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Does lua have an "event handler" build in or does it have a lib available to do that?

So that, an example, when "a = 100" an event happens.

Something else rather than using:

while true do
 if a == 100 then
   [...]
   break;
 end
end

Or simply adding a sleep to it. The "while true do" is just an example but its a terrible one.

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Well. Basically check on a value and if it meets the requirements an event is called. Just not doing it in a way of "ifs" or like the above "while true do" because it isn't suitable. The requirement can be met at any moment, not a specific part or time where I can call an if statement, for example. I hope that explains it a bit. –  luacoder Nov 29 '11 at 4:34
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1 Answer 1

up vote 10 down vote accepted

Lua operates in a single-thread, so any checking must be explicitly performed by your code.

The act of performing code immediately upon a variable changing is known as "watching".

If you are programming in an environment where a set of code is run every frame (such as a game), you can check manually. For example:

WatchedVariables = {
    a = 5,
    b = 22,
}
WatchedVariables_cache = {}
for k,v in pairs(WatchedVariables) do
    WatchedVariables_cache[k] = v
end

function OnFrame()
    print("NEXT FRAME! (possibly 1 second later or something)")
    for k,v in pairs(WatchedVariables) do
        local v_old = WatchedVariables_cache[k]
        if v ~= v_old then
            -- this is the "callback"
            print(tostring(k).." changed from "..tostring(v_old).." to "..tostring(v))

            WatchedVariables_cache[k] = v
        end
     end
 end

 function SomeFunctionThatOperatesSomeTime()
     print("about to change a, brother!")
     WatchedVariables.a = -7
     print("a is changed")
 end

Upon the next frame, the callback code (the print) will be executed. The disadvantage of this approach is that the callback code is not printed immediately after WatchedVariables.a is set to -7, that is: the output will be:

about to change a, brother!
a is changed
NEXT FRAME! (possibly 1 second later or something)
a changed from 5 to -7

To prevent this potentially undesired behaviour, a setter function can be used, for example:

MyObject = {
    _private_a = 5,
    set_a = function(self, new_value_of_a)
        self._private_a = 5
        -- callback code
        print("a set to "..tostring(new_value_of_a))
    end,
    get_a = function(self)
        return self._private_a
    end
}

function SomeFunctionThatOperatesSomeTime()
     print("about to change a, brother!")
     MyObject:set_a(-7)
     print("a is changed")
 end

The output of this code shows that the callback runs immediately:

about to change a, brother!
a set to -7
a is changed

To make this more comfortable, Lua provides metatables that make such behaviour transparent to the programmer. Example:

MyObject = {
    __privates = {
        a = 5,
    }
}
MyObject_meta = {
    __index = function(self, k)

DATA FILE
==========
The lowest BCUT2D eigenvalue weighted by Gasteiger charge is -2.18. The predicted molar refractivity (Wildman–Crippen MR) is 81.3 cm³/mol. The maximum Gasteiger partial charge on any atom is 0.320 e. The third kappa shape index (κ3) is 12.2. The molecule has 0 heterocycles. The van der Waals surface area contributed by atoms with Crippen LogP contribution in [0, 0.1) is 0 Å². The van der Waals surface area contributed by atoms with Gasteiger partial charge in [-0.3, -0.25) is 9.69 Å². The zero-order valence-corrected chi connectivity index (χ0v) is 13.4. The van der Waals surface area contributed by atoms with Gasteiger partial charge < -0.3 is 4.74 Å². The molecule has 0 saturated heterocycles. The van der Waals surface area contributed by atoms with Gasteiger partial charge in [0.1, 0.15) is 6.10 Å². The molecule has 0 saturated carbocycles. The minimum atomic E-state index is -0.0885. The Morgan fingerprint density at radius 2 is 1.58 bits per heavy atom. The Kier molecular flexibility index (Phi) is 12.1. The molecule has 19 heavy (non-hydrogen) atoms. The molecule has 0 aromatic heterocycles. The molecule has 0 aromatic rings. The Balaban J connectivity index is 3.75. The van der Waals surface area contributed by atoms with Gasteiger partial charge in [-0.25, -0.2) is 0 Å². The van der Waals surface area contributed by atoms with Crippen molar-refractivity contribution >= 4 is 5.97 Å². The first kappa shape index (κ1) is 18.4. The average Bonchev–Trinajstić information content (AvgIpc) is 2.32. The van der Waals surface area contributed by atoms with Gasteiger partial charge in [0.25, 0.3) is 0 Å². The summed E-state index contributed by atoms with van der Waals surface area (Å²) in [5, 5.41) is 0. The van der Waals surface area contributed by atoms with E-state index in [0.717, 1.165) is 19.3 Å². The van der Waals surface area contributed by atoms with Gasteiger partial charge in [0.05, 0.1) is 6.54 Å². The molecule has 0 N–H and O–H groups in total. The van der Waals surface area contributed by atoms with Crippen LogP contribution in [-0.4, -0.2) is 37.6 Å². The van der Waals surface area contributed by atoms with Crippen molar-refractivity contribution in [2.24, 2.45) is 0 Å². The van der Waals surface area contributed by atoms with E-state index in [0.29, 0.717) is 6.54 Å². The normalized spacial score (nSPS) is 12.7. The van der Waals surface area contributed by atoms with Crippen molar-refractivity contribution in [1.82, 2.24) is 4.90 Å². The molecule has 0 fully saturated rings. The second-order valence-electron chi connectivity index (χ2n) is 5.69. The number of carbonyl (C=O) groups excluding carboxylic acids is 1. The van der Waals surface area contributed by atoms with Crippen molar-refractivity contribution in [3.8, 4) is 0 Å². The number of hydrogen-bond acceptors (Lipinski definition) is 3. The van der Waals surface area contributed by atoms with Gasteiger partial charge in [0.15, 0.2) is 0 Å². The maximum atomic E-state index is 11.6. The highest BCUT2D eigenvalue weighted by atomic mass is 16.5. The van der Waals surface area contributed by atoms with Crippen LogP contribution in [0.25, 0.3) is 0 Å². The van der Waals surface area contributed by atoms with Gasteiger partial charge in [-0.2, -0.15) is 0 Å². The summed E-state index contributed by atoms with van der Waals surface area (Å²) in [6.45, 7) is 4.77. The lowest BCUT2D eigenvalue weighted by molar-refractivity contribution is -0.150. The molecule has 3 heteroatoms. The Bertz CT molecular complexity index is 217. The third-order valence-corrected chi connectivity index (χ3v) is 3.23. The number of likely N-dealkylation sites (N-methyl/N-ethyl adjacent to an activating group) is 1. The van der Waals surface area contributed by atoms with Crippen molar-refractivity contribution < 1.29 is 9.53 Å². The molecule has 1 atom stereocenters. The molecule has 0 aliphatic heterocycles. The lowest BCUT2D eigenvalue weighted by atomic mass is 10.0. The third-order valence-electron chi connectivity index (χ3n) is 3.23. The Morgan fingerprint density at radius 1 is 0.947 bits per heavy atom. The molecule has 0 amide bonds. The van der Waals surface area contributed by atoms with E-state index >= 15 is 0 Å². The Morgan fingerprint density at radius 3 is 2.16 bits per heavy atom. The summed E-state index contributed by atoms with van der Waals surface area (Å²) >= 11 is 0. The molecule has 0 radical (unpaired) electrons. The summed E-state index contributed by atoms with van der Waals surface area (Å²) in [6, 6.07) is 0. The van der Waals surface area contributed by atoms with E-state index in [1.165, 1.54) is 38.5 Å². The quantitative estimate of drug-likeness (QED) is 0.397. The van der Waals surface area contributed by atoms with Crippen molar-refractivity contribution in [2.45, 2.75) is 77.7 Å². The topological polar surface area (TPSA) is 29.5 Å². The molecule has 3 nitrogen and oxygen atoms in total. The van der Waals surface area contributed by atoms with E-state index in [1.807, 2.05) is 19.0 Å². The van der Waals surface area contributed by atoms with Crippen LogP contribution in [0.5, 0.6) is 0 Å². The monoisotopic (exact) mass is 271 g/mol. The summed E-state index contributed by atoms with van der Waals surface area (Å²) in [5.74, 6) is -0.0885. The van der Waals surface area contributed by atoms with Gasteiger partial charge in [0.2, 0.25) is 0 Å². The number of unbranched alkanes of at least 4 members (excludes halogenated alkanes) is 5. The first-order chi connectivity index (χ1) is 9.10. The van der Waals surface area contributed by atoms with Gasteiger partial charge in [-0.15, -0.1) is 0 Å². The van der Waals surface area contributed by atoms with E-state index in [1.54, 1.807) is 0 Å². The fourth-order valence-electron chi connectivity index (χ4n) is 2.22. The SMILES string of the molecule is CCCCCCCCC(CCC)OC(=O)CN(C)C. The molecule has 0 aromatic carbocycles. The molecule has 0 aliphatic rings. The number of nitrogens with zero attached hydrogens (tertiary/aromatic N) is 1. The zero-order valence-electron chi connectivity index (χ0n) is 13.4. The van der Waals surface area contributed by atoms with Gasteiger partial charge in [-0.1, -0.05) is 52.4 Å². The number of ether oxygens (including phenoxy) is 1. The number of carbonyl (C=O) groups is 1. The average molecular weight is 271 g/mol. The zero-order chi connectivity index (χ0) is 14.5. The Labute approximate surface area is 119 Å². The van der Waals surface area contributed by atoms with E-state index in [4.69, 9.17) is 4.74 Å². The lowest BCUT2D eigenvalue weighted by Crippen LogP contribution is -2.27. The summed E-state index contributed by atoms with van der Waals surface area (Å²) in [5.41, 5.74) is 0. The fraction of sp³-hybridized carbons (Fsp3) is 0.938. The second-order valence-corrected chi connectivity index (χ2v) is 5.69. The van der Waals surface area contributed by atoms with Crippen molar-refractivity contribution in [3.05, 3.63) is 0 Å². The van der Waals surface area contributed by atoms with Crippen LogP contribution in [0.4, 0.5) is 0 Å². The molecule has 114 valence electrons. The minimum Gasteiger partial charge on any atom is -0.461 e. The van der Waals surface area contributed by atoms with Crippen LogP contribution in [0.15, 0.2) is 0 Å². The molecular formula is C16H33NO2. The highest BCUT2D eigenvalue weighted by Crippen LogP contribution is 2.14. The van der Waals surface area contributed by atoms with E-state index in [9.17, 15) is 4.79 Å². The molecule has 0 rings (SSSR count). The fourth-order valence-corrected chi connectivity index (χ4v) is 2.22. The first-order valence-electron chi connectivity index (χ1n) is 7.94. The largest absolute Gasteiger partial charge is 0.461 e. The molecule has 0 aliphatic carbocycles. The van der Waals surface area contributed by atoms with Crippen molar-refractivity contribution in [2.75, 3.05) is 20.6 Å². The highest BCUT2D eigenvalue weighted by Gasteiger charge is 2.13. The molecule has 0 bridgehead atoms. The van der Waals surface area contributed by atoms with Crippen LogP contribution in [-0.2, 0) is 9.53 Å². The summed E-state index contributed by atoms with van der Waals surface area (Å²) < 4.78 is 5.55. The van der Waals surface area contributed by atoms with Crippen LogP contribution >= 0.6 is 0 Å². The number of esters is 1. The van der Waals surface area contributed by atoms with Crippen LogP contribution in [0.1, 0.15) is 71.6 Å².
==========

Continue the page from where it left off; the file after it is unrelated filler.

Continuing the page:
return rawget(self, "__privates")[k]
    end,
    __newindex = function(self, k, v)
        rawget(self, "__privates")[k] = v
        -- callback code
        print("a set to "..tostring(v))
    end,
}
setmetatable(MyObject, MyObject_meta)

function SomeFunctionThatOperatesSomeTime()
     print("about to change a, brother!")
     MyObject.a = -7
     print("a is changed")
 end

The output of this code will be the same as the previous example:

about to change a, brother!
a set to -7
a is changed

Here's an implementation for your example case:

MyObject = {
    __privates = {
        a = 5,
    }
    __private_callback = function(self, k, ov, v)
        if k == "a" and v == "100" then
            print("a is 100!")
        end
    end
}
MyObject_meta = {
    __index = function(self, k)
        return rawget(self, "__privates")[k]
    end,
    __newindex = function(self, k, v)
        local privates = rawget(self, "__privates")
        local ov = privates[k]
        privates[k] = v
        rawget(self, "__private_callback")(self, k, ov, v)
    end,
}
setmetatable(MyObject, MyObject_meta)

function SomeFunctionThatOperatesSomeTime()
     MyObject.a = -7 -- prints nothing
     MyObject.a = 100 -- prints "a is 100!"
     MyObject.a = 22 -- prints nothing
 end

Why are the variables __privates and __private_callback prefixed with two underscores? It is convention to prefix private members that should not be accessed in typical programming situations with two underscores. If you familiar with object-oriented methodology and it's implementation in languages such as Java and C++, you will understand how it is similar to the private and protected keywords.

If you are familiar with the C# language, you may see how the set_a/get_a and metatable implementations are similar to accessors (set/get).

share|improve this answer
    
A great, super-informative answer. Thank you! –  Hossein Nov 29 '11 at 12:01
    
Great answer. This is exactly what I thought it would turn out concerning the metatables. –  luacoder Nov 29 '11 at 16:25
1  
Happy to help. Just be careful with whose __privates you touch... you don't know what you'll catch. –  Deco Nov 30 '11 at 11:40
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